Google angered regulators in several countries in 2010 when it acknowledged that its mapping cars, which carried cameras across the globe to create three-dimensional maps of the world's streets, had also scooped up passwords and other data being transmitted over unsecured wireless networks.
It was ordered to hand the data over. But on Friday, Britain's Information Commissioner's Office said it had received a letter from Google Inc. saying the Internet search company still possessed some of the data collected prior to May 2010. It said the data should have been deleted by December 2010.
Google's failure to delete the data appears to breach an agreement signed by the company in 2010, the ICO said in a statement.
"The ICO is clear that this information should never have been collected in the first place and the company's failure to secure its deletion as promised is cause for concern."
In the letter from Google - published on the ICO website - Google says it recently confirmed it still has data from the U.K. and other countries and is in the process of notifying relevant authorities elsewhere.
The other countries affected include Ireland, France, Belgium, the Netherlands, Norway, Sweden, Finland, Switzerland, Austria and Australia, the company said in a statement.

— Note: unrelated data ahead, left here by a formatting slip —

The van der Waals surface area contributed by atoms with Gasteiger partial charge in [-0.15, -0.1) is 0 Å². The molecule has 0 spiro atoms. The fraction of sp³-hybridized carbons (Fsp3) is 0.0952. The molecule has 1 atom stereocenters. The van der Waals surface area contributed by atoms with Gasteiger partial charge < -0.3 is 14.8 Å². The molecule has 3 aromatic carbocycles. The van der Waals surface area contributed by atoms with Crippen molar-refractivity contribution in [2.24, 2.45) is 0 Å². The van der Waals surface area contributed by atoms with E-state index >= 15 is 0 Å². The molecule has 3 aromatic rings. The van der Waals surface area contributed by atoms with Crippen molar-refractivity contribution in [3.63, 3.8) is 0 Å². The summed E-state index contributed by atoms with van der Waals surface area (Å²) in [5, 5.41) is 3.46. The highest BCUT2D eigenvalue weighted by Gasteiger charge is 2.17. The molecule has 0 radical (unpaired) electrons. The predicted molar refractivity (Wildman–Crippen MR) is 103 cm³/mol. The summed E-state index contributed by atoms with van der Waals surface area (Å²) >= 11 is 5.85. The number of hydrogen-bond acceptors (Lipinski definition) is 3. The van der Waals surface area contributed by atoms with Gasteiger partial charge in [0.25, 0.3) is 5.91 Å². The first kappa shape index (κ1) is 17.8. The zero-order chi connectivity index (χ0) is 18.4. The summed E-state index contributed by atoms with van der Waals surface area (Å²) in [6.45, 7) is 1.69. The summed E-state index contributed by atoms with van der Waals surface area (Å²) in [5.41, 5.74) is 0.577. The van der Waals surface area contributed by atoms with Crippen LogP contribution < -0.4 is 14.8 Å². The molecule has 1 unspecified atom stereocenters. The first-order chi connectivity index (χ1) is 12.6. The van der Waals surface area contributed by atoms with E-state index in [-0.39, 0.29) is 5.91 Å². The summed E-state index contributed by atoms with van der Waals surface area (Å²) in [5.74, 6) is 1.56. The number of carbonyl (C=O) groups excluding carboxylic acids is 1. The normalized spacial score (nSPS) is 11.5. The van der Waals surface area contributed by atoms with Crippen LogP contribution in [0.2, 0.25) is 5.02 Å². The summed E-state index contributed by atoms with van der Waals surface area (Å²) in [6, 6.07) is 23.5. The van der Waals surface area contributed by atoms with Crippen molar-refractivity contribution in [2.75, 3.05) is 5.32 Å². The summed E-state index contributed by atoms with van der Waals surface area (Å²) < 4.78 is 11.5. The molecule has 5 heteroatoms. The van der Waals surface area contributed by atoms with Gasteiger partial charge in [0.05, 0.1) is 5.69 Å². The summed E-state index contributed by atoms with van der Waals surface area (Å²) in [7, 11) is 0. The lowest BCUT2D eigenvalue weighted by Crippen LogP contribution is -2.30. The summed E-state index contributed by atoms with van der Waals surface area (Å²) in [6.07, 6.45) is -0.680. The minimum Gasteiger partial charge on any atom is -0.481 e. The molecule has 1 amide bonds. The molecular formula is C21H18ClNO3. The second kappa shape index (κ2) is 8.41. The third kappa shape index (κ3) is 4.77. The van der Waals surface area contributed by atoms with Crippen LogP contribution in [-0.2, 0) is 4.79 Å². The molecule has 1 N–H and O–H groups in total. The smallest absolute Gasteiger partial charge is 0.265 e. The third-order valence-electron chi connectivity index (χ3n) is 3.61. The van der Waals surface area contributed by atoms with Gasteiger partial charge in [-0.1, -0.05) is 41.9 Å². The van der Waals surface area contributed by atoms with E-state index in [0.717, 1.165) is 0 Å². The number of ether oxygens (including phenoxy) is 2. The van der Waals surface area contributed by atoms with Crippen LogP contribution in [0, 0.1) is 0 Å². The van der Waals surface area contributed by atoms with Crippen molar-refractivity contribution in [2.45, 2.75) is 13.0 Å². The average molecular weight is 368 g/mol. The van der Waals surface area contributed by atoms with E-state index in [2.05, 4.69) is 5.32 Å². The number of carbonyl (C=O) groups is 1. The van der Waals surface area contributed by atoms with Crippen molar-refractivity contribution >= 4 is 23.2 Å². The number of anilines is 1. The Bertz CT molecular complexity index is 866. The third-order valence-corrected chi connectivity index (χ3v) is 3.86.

"Google apologizes for this error," said Peter Fleischer, Google's global privacy counsel.
Google wrote in its letter to the ICO that it would like to delete the data but was awaiting the ICO's instructions on how best to proceed.
But the ICO - which said it is in touch with other data protection authorities in the EU over the development - said it has made clear that Google must turn over the data immediately so it can undergo forensic analysis.
The disclosure comes just over a month after the ICO reopened its investigation into Google's Street View, saying that an inquiry by authorities in the United States raised new doubts about the disputed program.
In April, the U.S. Federal Communications Commission fined Google, saying the company "deliberately impeded and delayed" its investigation into Street View. Britain's Information Commissioner said in June that the FCC inquiry had thrown up new issues that needed to be addressed.
The ICO has the power to impose fines of up to 500,000 pounds (roughly $780,000) for the most serious data breaches, although penalties are generally far less severe and can involve injunctions or reprimands.